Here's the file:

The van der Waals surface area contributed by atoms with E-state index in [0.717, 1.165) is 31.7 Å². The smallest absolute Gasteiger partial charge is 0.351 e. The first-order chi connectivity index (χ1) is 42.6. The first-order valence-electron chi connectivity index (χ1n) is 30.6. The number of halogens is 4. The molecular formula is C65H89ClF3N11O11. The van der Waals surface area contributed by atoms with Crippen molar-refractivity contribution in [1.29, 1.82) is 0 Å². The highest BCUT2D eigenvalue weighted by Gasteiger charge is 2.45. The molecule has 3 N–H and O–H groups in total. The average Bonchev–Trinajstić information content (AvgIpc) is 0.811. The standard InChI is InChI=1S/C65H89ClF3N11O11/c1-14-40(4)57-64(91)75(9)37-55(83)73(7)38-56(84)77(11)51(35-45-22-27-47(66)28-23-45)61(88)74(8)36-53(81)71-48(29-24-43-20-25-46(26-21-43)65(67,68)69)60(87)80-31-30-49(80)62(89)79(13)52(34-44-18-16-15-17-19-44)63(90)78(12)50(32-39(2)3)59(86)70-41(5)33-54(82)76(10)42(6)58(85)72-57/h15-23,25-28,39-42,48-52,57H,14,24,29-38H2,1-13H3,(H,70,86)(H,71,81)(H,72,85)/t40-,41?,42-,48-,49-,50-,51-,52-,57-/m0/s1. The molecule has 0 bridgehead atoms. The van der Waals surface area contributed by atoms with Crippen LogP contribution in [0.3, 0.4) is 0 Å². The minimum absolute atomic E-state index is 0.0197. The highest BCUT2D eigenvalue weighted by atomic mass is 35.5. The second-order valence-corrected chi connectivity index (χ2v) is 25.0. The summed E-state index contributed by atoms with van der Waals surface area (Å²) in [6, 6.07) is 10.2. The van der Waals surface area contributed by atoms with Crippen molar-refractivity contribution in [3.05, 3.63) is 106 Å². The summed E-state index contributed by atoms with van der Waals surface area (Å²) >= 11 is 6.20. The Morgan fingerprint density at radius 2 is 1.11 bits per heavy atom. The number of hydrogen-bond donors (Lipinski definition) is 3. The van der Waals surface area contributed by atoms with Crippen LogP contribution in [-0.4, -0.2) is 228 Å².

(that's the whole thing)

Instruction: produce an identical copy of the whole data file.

The van der Waals surface area contributed by atoms with E-state index in [0.717, 1.165) is 31.7 Å². The smallest absolute Gasteiger partial charge is 0.351 e. The first-order chi connectivity index (χ1) is 42.6. The first-order valence-electron chi connectivity index (χ1n) is 30.6. The number of halogens is 4. The molecular formula is C65H89ClF3N11O11. The van der Waals surface area contributed by atoms with Crippen molar-refractivity contribution in [1.29, 1.82) is 0 Å². The highest BCUT2D eigenvalue weighted by Gasteiger charge is 2.45. The molecule has 3 N–H and O–H groups in total. The average Bonchev–Trinajstić information content (AvgIpc) is 0.811. The standard InChI is InChI=1S/C65H89ClF3N11O11/c1-14-40(4)57-64(91)75(9)37-55(83)73(7)38-56(84)77(11)51(35-45-22-27-47(66)28-23-45)61(88)74(8)36-53(81)71-48(29-24-43-20-25-46(26-21-43)65(67,68)69)60(87)80-31-30-49(80)62(89)79(13)52(34-44-18-16-15-17-19-44)63(90)78(12)50(32-39(2)3)59(86)70-41(5)33-54(82)76(10)42(6)58(85)72-57/h15-23,25-28,39-42,48-52,57H,14,24,29-38H2,1-13H3,(H,70,86)(H,71,81)(H,72,85)/t40-,41?,42-,48-,49-,50-,51-,52-,57-/m0/s1. The molecule has 0 bridgehead atoms. The van der Waals surface area contributed by atoms with Crippen LogP contribution in [0.3, 0.4) is 0 Å². The minimum absolute atomic E-state index is 0.0197. The highest BCUT2D eigenvalue weighted by atomic mass is 35.5. The second-order valence-corrected chi connectivity index (χ2v) is 25.0. The summed E-state index contributed by atoms with van der Waals surface area (Å²) in [6, 6.07) is 10.2. The van der Waals surface area contributed by atoms with Crippen molar-refractivity contribution in [3.05, 3.63) is 106 Å². The summed E-state index contributed by atoms with van der Waals surface area (Å²) >= 11 is 6.20. The Morgan fingerprint density at radius 2 is 1.11 bits per heavy atom. The number of hydrogen-bond donors (Lipinski definition) is 3. The van der Waals surface area contributed by atoms with Crippen LogP contribution in [-0.4, -0.2) is 228 Å².